University of Reading: Climate change could leave farmers short of hay feed


New analysis points to spring hay decline in southern England of up to 50% by 2080

A new study of long-term data suggests that spring hay yields in southern England have already been reduced by more than a third due to changes to our climate, and further declines are forecast as global heating accelerates.

The analysis was carried out as part of a partnership between University of Reading and Rothamsted Research. John Addy led the research at Rothamsted; Dr Addy is a former PhD student of the University of Reading’s Professor Richard Ellis, who also contributed to the study.

This research is published today (Wednesday 24 August) in the Journal of the Royal Society Interface.

This research has revealed that yields of animal fodder from grassland have fallen by around 35% over the last century. The data were collected between 1902 and 2016 from the Park Grass long-term experiment at Rothamsted’s main site in Harpenden, Hertfordshire. The study forecasts that climate change will reduce spring hay yield by a further 20-50% between 2020 and 2080.

An innovative statistical modelling approach was used to analyse the data. This takes into account unusual patterns of yield variability, but the wide forecast range for loss in yield is primarily due to uncertainty over future global greenhouse gas emissions. The model confirmed that warmer and drier autumns, winters and, within limits, springs in the twentieth and twenty-first centuries reduced yield. The optimum spring weather is colder and wetter than the conditions that we are generally seeing now and those we are expected to see in the future.

Professor Richard Ellis, co-author in the School of Agriculture, Policy and Development at the University of Reading, added “The one hundred and fifteen years of results from the Park Grass experiment allow us to analyse the consequences of the previous year’s weather on yield. There is a substantial legacy effect in this perennial crop: if the weather in one year is poor for hay yield, then yield in the following year is also reduced to some extent and vice versa. This is highly relevant to the resilience of farming businesses.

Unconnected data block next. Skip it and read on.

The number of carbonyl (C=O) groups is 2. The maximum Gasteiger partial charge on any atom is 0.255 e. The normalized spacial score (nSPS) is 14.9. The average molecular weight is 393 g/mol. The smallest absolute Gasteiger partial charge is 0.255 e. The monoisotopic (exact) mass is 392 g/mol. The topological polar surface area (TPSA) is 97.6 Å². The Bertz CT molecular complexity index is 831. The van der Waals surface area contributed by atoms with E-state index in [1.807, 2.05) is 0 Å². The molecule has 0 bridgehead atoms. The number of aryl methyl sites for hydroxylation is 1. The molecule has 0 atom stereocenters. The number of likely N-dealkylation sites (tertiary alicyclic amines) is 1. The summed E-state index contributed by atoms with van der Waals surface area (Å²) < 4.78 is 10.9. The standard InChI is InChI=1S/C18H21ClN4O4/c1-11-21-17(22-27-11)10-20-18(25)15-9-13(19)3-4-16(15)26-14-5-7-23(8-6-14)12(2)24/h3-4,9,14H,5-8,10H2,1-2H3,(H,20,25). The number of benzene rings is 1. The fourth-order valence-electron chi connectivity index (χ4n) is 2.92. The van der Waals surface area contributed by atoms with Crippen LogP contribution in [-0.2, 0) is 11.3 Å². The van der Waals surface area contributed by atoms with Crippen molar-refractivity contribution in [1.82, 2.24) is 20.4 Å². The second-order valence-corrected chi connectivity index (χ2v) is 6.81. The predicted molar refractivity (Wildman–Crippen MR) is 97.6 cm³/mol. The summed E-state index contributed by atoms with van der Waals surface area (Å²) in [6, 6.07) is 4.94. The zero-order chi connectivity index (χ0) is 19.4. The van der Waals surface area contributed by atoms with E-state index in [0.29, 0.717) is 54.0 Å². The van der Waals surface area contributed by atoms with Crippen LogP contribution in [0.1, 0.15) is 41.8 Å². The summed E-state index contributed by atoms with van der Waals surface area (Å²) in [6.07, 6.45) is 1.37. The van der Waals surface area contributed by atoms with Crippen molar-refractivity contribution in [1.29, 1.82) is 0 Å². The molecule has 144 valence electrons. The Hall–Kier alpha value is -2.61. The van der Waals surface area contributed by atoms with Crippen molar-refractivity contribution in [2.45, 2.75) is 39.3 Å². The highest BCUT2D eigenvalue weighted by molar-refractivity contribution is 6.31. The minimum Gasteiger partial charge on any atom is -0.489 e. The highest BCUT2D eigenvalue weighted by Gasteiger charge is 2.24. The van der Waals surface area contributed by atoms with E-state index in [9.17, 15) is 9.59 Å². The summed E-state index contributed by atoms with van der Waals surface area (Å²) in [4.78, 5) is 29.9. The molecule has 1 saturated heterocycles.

“Many livestock farmers in the region have already responded to change – the increase in the area of forage maize over the past half century being but one example, but future investments in milk production from grass are more likely to favour the wetter and cooler regions of the UK.”

Managed grassland (rough grazing and pasture) is the UK’s largest crop by area at over 12 million hectares; it underpins a livestock sector worth over 13 billion GBP each year. Spring hay and silage is fed to livestock throughout the winter and in also in times of summer drought, as is the case this year.

These projections are specific to the Park Grass site, but the design of the long-term experiment means that a range of grassland systems are studied. Plots on the site range from those with high fertilizer inputs, plots with only additions of farmyard manure and some plots with no additional inputs. The relative effect of climate change on yield was remarkably similar across all these contrasting treatments.

Dr John Addy, a statistician at Rothamsted Research and the study’s lead author, said, “The precise response of spring hay yield to temperature and rainfall varied during the year but there is an optimum “Goldilocks” spring rainfall and temperature associated with the maximum level of yield. Changes in autumn and winter temperature had more of an effect on yield than autumn and winter rainfall.”

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